Laura Umetsu, Editor in Chief
Earlier this month, the Washington State Supreme Court ruled that psychiatric boarding (the practice of keeping patients strapped to beds for up to a week in hospital emergency rooms without adequate treatment) is not only unethical, it is clearly illegal under Washington law. Civil liberty advocates who brought the suit cheered as hospital staff members across the state began their scramble to find a humane way to comply with the ruling while simultaneously complying with their personal and professional medical ethics codes, in addition to federal law. In the case of conflicting state and federal law, federal law governs.
According to federal law, under the Emergency Medicine Treatment and Labor Act, it is illegal for doctors to release patients into the general public if they are a clear danger to themselves or to the public. Yet being a clear danger to themselves or to the public is the case with the overwhelming majority of hospital emergency room psychiatric patients. Beds at both of our underfunded state psychiatric hospitals (Eastern and Western State) are extremely limited, and harried medical providers often feel pressured to release very ill patients in order to make room for incoming new patients who are even more severely ill: a tragic game of mental healthcare musical chairs. Taxpayer funded budgets are still limping along in the aftermath of the worst recession in living memory for most. Though the death of Robin Williams sparked an unprecedented national dialogue on the need to eradicate the stigma of seeking help for mental illness, the stigma remains painfully salient for those suffering from their invisible wounds.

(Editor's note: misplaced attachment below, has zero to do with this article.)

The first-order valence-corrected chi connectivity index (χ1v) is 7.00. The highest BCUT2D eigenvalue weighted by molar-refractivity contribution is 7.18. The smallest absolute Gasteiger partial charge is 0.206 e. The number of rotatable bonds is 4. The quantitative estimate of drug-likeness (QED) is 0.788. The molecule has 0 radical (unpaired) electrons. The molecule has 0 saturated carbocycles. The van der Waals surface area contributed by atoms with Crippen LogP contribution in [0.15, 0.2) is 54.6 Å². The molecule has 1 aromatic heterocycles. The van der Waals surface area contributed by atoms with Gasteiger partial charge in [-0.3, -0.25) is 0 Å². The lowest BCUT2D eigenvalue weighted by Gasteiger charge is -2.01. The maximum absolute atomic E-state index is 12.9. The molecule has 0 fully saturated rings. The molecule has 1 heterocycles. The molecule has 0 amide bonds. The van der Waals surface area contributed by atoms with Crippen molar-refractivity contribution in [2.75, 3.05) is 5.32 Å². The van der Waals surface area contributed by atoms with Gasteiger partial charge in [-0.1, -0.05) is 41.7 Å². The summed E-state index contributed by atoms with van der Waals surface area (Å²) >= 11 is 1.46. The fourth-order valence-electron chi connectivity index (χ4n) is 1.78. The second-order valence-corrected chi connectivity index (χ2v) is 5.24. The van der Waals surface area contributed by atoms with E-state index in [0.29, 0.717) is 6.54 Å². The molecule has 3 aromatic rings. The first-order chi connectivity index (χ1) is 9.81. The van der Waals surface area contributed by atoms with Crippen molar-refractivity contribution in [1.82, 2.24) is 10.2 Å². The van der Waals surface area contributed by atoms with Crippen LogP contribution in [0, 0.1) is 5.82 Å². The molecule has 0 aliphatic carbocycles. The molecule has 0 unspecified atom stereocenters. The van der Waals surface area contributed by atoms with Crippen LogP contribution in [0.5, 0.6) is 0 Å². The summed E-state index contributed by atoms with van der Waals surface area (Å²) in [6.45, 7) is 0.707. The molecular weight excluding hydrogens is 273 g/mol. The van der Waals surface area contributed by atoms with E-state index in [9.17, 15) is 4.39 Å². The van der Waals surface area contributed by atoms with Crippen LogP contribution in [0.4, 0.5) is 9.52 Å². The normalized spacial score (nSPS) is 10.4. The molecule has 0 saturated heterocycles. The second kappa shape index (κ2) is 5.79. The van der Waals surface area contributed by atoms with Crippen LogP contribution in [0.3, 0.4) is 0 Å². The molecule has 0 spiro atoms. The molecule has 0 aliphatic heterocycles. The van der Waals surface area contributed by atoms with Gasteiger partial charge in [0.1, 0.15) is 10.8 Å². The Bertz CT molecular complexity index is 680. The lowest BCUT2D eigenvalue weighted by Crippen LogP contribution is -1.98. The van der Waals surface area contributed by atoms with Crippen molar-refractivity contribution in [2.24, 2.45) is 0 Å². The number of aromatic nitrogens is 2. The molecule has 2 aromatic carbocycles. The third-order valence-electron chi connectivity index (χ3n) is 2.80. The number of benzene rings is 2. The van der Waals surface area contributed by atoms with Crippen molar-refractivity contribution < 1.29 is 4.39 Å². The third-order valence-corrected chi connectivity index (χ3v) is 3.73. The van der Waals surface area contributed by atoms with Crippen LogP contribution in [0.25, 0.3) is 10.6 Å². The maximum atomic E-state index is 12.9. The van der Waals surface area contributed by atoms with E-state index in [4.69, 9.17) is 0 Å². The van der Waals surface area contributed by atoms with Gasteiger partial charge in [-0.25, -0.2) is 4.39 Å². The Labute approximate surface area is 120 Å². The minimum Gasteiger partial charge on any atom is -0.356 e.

This pervasive stigma, coupled with limited budgets, bedspace, and healthcare providers, currently make reformation of our current mental healthcare system to allow for compliance under the new ruling very tricky, if not impossible.
Though on its face, psychiatric boarding seems inhumane, the alternative (allowing severely mentally ill citizens who are a danger to themselves or others to fend for themselves in the streets) is even worse. Without an increase in state budgets or reallocation of resources for more innovative and cheaper methods of treatment (such as telepsychiatry), the fate of the state’s mentally ill will only get worse (as will the state’s expenditures for caring for them when they destabilize).
One in four American families suffers from a severe mental illness. The derivative negative toll on family members, caretakers, and healthcare systems of untreated or inadequately treated mental illnesses due to stigma and lack of resources makes access to adequate mental health care one of the most pressing and underfunded needs in our overall healthcare system. These Americans are your friends, your coworkers, and your family members. To love them would be to advocate for the expansion of the state budget to allow for exploration of alternative treatment plans and an increased overall mental healthcare budget as the deadline for compliance with the State Supreme Court’s ruling draws near.
Laura Umetsu is a disability rights advocacy attorney residing in Seattle, Washington. Ms. Umetsu is a 2008 graduate of the Michael G. Foster School of Business who focused on project management.